The Earth's rotation is not stable, causing the need for leap seconds. How precisely is its instability known from moment to moment?
The way to measure it is probably to look at stars with a telescope, noting the time and telescope orientation, though the details of how to do it seem tricky. Maybe quasars and radio telescopes.
Inversely, how do astronomers keep their telescopes stably pointed at the same location in the sky for long exposure photographs if the earth to which their telescopes are anchored rotates unstably beneath them?
Sit down, then stand up. Your movement altered the Earth's rotational moment of inertia and consequently its rate of rotation, which in principle could be detected, then maybe the measurement deconvolved to recover your movement. Anything that involves movement of mass, for example air molecules vibrating in speech, affects the Earth's rotation. We can imagine a sophisticated surveillance system that monitors actions on Earth by seemingly absurdly observing distant quasars to extremely high precision.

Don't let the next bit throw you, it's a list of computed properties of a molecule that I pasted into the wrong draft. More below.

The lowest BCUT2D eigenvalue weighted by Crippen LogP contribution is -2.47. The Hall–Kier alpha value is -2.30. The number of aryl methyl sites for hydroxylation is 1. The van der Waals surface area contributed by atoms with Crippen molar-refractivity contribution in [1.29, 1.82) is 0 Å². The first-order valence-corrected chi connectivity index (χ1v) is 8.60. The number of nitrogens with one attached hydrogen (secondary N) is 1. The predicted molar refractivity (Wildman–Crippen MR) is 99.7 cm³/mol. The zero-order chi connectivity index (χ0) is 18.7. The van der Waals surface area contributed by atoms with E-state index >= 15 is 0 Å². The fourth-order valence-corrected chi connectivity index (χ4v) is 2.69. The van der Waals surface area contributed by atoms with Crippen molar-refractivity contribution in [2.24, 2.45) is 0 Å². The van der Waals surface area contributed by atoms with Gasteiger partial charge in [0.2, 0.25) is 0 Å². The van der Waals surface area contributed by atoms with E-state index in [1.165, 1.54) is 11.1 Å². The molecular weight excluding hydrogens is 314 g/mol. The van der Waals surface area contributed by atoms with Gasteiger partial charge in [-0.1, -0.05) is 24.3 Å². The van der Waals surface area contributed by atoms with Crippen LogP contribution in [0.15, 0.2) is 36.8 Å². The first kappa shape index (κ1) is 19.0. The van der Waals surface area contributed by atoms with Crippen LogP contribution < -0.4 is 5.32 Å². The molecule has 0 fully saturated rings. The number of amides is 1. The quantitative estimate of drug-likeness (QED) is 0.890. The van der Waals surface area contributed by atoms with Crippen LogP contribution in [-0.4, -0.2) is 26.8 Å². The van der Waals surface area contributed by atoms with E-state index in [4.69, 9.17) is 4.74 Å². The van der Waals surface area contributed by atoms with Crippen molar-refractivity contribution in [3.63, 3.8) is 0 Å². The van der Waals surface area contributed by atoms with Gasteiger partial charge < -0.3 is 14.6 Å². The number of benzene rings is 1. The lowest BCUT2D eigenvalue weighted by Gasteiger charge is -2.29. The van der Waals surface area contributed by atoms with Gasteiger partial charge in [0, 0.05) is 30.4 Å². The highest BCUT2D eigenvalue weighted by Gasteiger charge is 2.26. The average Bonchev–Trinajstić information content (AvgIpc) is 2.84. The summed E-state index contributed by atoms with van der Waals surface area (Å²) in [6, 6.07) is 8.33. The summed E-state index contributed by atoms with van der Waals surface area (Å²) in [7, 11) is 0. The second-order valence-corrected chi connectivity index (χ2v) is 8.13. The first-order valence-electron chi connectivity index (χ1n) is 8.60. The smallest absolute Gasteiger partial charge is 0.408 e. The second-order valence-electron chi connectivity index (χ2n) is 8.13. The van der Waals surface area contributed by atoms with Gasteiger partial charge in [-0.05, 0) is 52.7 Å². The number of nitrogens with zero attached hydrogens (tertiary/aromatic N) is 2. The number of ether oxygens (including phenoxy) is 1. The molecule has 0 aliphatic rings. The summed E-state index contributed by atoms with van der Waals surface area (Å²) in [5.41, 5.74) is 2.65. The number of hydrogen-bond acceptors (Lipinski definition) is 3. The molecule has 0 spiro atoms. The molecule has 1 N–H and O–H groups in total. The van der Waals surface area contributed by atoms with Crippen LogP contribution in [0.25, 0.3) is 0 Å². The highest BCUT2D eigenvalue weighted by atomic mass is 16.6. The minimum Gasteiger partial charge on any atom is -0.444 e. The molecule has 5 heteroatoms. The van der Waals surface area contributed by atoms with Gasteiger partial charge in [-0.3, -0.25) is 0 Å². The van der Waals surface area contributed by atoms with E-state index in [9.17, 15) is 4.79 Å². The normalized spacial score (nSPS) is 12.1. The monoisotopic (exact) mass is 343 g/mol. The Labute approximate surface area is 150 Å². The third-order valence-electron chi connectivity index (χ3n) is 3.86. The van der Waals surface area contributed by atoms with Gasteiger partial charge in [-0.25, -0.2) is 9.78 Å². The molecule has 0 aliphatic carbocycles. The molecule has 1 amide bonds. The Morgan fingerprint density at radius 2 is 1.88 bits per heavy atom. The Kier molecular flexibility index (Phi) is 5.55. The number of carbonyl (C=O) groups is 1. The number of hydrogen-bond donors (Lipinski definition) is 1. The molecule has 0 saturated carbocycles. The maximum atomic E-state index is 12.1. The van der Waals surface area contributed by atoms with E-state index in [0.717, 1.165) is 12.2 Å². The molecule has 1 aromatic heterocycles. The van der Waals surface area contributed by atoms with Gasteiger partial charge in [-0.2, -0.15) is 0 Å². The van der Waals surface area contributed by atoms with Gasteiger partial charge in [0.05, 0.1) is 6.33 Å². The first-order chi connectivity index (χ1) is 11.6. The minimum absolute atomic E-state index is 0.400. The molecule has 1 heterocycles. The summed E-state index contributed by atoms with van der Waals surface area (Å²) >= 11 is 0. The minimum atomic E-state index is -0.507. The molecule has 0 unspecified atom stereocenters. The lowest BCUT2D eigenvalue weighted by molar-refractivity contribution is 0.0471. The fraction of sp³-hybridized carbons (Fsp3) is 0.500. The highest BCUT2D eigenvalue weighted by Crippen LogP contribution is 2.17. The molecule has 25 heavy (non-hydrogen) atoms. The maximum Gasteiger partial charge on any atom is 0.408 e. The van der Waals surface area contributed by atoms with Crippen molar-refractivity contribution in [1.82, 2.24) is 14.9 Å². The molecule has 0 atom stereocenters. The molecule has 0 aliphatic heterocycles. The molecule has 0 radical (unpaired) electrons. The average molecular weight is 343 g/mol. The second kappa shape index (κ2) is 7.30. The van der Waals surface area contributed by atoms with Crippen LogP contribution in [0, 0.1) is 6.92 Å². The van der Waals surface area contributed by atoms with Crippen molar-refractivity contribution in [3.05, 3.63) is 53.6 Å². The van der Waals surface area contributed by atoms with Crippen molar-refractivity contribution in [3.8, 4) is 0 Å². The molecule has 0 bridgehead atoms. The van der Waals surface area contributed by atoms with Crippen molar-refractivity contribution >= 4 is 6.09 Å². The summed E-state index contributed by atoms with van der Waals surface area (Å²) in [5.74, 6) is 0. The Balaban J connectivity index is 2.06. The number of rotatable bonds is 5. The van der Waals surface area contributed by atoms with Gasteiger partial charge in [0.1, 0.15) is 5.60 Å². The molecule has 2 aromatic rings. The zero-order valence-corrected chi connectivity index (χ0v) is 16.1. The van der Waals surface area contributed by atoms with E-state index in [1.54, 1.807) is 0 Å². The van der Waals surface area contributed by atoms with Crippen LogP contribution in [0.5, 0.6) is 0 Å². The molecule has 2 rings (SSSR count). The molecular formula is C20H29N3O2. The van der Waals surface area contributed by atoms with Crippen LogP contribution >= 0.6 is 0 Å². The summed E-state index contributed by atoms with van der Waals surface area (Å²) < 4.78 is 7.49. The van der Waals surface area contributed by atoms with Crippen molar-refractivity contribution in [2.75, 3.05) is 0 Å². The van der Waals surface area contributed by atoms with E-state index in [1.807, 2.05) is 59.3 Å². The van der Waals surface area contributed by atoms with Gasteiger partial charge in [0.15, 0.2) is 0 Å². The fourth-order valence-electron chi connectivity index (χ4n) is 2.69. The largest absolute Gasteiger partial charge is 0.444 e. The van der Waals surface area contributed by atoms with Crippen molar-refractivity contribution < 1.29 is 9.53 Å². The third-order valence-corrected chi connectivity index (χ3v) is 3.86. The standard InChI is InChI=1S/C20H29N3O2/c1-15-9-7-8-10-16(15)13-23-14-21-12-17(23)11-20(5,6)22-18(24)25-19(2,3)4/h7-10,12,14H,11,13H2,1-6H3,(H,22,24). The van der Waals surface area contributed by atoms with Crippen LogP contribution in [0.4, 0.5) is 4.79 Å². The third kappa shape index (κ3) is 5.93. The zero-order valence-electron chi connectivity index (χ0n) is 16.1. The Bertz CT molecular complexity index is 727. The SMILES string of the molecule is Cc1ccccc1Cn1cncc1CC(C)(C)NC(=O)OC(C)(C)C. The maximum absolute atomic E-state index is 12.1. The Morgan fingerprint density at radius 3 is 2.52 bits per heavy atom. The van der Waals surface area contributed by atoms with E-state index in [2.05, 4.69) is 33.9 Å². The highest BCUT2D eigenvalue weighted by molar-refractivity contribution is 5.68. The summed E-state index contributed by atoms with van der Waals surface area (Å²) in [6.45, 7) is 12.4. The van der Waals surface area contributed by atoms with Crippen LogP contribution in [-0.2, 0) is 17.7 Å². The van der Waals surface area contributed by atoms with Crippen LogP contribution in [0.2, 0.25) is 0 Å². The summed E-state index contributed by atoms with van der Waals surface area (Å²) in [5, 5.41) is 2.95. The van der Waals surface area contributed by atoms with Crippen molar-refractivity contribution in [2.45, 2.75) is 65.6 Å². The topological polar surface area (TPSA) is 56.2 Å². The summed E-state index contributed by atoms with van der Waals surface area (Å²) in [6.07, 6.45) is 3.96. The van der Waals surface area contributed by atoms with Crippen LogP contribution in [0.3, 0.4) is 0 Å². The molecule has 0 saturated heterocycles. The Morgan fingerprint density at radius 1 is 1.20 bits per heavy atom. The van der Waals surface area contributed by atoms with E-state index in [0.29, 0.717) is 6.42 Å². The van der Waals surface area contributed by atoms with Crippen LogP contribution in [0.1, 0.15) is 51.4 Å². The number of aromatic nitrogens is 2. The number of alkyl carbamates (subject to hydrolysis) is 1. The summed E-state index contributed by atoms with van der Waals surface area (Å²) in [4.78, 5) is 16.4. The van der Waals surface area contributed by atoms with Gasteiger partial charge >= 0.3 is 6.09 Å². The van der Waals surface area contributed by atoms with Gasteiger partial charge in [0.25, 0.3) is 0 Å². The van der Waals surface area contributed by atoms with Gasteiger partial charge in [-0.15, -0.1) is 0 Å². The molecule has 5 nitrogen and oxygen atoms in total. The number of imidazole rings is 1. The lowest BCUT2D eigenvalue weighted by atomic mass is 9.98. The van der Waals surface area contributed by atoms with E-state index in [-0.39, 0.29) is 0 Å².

Less ridiculously, the unstable rotation of the Earth could be a source of entropy for a random number generator. There used to be a random number generator powered by a Lava Lamp. The Earth is the ultimate Lava Lamp: variations in rotation are caused by movement of magma within the mantle or core. How many bits per second of entropy can the Earth's rotation produce?